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Susac Syndrome

What is Susac Syndrome?

Susac syndrome is an autoimmune endotheliopathy, meaning the body’s immune system mistakenly attacks the endothelium. This is the thin layer of cells that lines the inner walls of blood vessels,

Susac syndrome typically affects the smallest blood vessels in the brain, retina, and inner ear. When endothelial cells are attacked and injured, they swell and obstruct blood flow within the vessels. The blockage reduces the amount of oxygen and nutrients delivered to the brain, retina, and inner ear, resulting in temporary dysfunction or permanent damage of these organs.

doctor consulting patient

Symptoms of Susac Syndrome

Symptoms involving the brain, retina, and inner ear may not appear at the same time. In some cases, it can take weeks, months, or even years to have symptoms in all three areas. 

Brain symptoms may include:

  • Cognitive problems, such as short-term memory loss, confusion, and difficulty problem-solving
  • Personality changes
  • Psychiatric symptoms
  • Severe migraine-like headaches, often with vomiting
  • Slurred speech

Eye symptoms may include:

  • Loss of peripheral vision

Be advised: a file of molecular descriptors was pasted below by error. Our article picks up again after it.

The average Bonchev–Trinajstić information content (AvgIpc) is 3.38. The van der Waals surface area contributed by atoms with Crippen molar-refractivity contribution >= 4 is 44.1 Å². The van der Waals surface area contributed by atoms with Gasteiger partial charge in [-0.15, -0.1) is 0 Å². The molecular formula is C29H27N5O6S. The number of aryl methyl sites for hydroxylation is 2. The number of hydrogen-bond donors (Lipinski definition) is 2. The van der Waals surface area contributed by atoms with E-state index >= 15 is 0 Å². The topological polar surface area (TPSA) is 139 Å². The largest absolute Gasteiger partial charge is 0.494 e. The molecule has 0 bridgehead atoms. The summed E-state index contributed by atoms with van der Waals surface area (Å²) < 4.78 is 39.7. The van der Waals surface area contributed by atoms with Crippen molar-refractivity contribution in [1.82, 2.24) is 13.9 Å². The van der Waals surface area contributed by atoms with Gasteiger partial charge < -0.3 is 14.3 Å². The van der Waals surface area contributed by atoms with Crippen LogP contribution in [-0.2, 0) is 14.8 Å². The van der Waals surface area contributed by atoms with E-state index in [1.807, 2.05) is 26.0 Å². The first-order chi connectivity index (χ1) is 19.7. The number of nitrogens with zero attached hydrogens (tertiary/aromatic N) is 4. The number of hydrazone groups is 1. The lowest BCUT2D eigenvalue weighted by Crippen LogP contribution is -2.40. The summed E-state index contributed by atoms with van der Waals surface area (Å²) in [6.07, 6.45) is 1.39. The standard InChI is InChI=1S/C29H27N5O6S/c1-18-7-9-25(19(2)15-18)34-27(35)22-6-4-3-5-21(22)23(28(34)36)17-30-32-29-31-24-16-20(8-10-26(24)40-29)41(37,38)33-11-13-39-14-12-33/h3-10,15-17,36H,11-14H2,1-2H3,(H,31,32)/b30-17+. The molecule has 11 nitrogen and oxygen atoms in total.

• Visual disturbance, such as a dark spot in the field of vision in one or both eyes

Inner ear symptoms may include:

  • Dizziness (vertigo)
  • Hearing loss, especially at low frequencies, in one or both ears
  • Ringing in the ears (tinnitus)

Susac syndrome shares symptoms with other conditions. If you are concerned about your health, please contact a medical professional for an accurate diagnosis.

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Treatments for Susac Syndrome

Susac syndrome can be treated with immunosuppressant drugs. These include corticosteroids like prednisone and intravenous immunoglobulin (IVIg). Early, aggressive, and long-term corticosteroid treatment can prevent or minimize irreversible damage to the organs affected. The dosage may be able to be decreased over time. In some cases, Susac syndrome will spontaneously subside.

Additional Information

How common is Susac syndrome?

Susac syndrome is considered rare, but the National Organization of Rare Disorders says the true frequency is likely unknown due to misdiagnosis. Symptoms of Susac syndrome can mimic those of other inflammatory diseases, such as multiple sclerosis, acute disseminated encephalomyelitis, encephalitis, and vasculitis.

Who gets Susac syndrome?

Susac syndrome is most common in women between the ages of 20 and 40. It is unknown what causes the immune system to mistakenly attack the endothelium.

How is Susac syndrome diagnosed?

Susac syndrome is easier to diagnose when the brain, retina, and inner ear are all affected. Sometimes, however, people only have symptoms in one of the three areas at the time they seek a diagnosis.

The following may be used to diagnose Susac syndrome:

  • Audiogram (hearing test)
  • Fluorescein angiography to look at blood flow in the eye
  • Medical history
  • Physical examination
  • Neurological examination
  • Magnetic resonance imaging (MRI)

 Additional Information & Resources:

National Organization of Rare Disorders

Group 12
Susac syndrome is most common in women between the ages of 20 and 40.